Steve Lacy, one of the greatest soprano saxophonists of all time and a New England Conservatory faculty member since fall 2002, died Friday [June 4th, 2004] at New England Baptist Hospital. The jazz master who once defined his profession as “combination orator, singer, dancer, diplomat, poet, dialectician, mathematician, athlete, entertainer, educator, student, comedian, artist, seducer and general all around good fellow” was 69. He leaves his wife and collaborator, the Swiss singer Irene Aebi.
Born Steven Norman Lackritz in New York City, Lacy was the first avant garde jazz musician to make a specialty of the soprano saxophone--an instrument that had become almost completely neglected during the Bop era. Indeed, he is credited with single-handedly bringing the instrument back from obscurity into modern music of all types. He regularly received awards from DownBeat Magazine as the premier soprano saxophonist and in 1992 received a MacArthur Foundation “genius” grant. In 2002, he was made a Commandeur de l'Ordre des Arts et des Lettres by the French government. A prolific recording artist, Lacy is represented on many labels including Universal, Senators, RCA, Verve, Label Bleu, Greats of Jazz, EMI, CBS/Columbia, and Denon.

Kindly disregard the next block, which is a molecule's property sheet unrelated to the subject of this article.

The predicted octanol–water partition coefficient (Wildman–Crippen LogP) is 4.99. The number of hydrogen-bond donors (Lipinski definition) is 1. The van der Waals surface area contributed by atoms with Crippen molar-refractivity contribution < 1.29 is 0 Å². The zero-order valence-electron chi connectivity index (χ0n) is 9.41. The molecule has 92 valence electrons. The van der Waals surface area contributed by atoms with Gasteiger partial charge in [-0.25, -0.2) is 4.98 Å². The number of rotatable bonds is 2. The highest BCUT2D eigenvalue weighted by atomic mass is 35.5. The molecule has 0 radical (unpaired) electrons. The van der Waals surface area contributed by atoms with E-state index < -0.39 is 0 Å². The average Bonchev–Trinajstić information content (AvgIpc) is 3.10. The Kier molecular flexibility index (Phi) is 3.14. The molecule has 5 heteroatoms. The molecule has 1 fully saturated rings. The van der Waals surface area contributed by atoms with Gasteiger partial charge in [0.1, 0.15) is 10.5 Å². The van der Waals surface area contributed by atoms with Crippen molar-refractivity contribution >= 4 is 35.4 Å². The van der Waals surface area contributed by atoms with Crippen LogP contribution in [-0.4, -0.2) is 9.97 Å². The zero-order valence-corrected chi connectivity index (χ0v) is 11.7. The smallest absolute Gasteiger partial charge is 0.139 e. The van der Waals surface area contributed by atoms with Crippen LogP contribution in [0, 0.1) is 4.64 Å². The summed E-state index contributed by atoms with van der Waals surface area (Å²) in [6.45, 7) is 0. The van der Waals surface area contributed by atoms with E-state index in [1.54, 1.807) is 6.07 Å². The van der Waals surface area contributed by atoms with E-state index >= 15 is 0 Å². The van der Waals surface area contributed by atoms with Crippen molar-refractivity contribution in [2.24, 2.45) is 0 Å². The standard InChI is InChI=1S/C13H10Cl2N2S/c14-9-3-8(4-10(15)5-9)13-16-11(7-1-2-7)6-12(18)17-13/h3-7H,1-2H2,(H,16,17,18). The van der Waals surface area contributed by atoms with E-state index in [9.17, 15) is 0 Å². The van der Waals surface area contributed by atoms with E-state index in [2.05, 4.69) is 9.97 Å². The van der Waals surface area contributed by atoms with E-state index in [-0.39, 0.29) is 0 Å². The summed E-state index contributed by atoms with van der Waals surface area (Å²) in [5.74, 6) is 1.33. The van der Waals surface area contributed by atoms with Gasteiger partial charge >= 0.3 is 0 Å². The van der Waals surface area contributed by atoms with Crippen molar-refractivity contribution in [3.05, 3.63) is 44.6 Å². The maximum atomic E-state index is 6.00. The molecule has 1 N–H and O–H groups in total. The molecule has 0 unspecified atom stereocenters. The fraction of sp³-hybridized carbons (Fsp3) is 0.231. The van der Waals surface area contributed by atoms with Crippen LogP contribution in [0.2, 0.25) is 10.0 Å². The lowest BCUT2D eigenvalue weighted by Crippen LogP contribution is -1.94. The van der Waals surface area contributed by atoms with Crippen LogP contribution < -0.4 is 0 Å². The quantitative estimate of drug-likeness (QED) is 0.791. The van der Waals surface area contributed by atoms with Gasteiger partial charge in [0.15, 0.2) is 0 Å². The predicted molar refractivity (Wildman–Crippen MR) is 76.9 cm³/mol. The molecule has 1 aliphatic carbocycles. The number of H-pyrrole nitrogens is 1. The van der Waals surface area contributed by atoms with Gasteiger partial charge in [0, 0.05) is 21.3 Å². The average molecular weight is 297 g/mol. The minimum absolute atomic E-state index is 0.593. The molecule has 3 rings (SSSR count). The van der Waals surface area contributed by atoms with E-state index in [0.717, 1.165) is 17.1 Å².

Throughout his career, Lacy was widely admired for the beauty and purity of his tone, for his incisive melodic sense, for keeping his music uncompromising and fresh, and for his eagerness to play with a wide variety of musicians while retaining long-term musical relationships. For example, since 1998, he performed often with Panamanian pianist and NEC faculty member Danilo Perez, but he also played regularly with Mal Waldron, a pianist he had worked with since the fifties. He was esteemed for his productivity, and for the consistently high quality of his art. As a teacher, a role he took on in the last two years of his life, he was revered for his intense focus and generosity.